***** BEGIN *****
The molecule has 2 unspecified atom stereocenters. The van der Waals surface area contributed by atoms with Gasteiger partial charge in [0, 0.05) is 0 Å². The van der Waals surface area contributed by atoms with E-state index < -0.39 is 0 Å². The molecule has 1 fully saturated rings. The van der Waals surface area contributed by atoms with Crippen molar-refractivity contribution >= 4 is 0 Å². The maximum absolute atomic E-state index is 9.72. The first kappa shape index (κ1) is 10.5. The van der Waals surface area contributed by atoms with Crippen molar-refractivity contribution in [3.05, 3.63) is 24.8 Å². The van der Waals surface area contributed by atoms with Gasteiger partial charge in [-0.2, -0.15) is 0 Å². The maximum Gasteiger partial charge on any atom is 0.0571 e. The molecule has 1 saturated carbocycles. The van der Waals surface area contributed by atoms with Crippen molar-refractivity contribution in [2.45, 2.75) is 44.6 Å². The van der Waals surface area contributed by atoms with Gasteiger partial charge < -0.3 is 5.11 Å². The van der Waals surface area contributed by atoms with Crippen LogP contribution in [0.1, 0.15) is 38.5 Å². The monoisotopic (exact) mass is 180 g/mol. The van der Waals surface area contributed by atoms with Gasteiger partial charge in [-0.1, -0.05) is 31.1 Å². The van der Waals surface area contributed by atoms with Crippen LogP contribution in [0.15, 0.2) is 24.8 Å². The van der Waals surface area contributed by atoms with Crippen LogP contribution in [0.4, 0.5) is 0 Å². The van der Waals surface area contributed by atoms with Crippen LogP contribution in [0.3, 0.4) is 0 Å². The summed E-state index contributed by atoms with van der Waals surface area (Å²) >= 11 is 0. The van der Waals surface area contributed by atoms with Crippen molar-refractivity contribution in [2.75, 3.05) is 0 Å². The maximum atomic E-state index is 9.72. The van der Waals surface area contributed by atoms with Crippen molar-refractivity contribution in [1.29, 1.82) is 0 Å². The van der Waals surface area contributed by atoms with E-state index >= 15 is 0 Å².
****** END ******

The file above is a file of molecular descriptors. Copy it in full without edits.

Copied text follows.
The molecule has 2 unspecified atom stereocenters. The van der Waals surface area contributed by atoms with Gasteiger partial charge in [0, 0.05) is 0 Å². The van der Waals surface area contributed by atoms with E-state index < -0.39 is 0 Å². The molecule has 1 fully saturated rings. The van der Waals surface area contributed by atoms with Crippen molar-refractivity contribution >= 4 is 0 Å². The maximum absolute atomic E-state index is 9.72. The first kappa shape index (κ1) is 10.5. The van der Waals surface area contributed by atoms with Crippen molar-refractivity contribution in [3.05, 3.63) is 24.8 Å². The van der Waals surface area contributed by atoms with Gasteiger partial charge in [-0.2, -0.15) is 0 Å². The maximum Gasteiger partial charge on any atom is 0.0571 e. The molecule has 1 saturated carbocycles. The van der Waals surface area contributed by atoms with Crippen molar-refractivity contribution in [2.45, 2.75) is 44.6 Å². The van der Waals surface area contributed by atoms with Gasteiger partial charge < -0.3 is 5.11 Å². The van der Waals surface area contributed by atoms with Crippen LogP contribution in [0.1, 0.15) is 38.5 Å². The monoisotopic (exact) mass is 180 g/mol. The van der Waals surface area contributed by atoms with Gasteiger partial charge in [-0.1, -0.05) is 31.1 Å². The van der Waals surface area contributed by atoms with Crippen LogP contribution in [0.15, 0.2) is 24.8 Å². The van der Waals surface area contributed by atoms with Crippen LogP contribution in [0.4, 0.5) is 0 Å². The van der Waals surface area contributed by atoms with Crippen LogP contribution in [0.3, 0.4) is 0 Å². The summed E-state index contributed by atoms with van der Waals surface area (Å²) >= 11 is 0. The van der Waals surface area contributed by atoms with Crippen molar-refractivity contribution in [2.75, 3.05) is 0 Å². The maximum atomic E-state index is 9.72. The van der Waals surface area contributed by atoms with Crippen molar-refractivity contribution in [1.29, 1.82) is 0 Å². The van der Waals surface area contributed by atoms with E-state index >= 15 is 0 Å².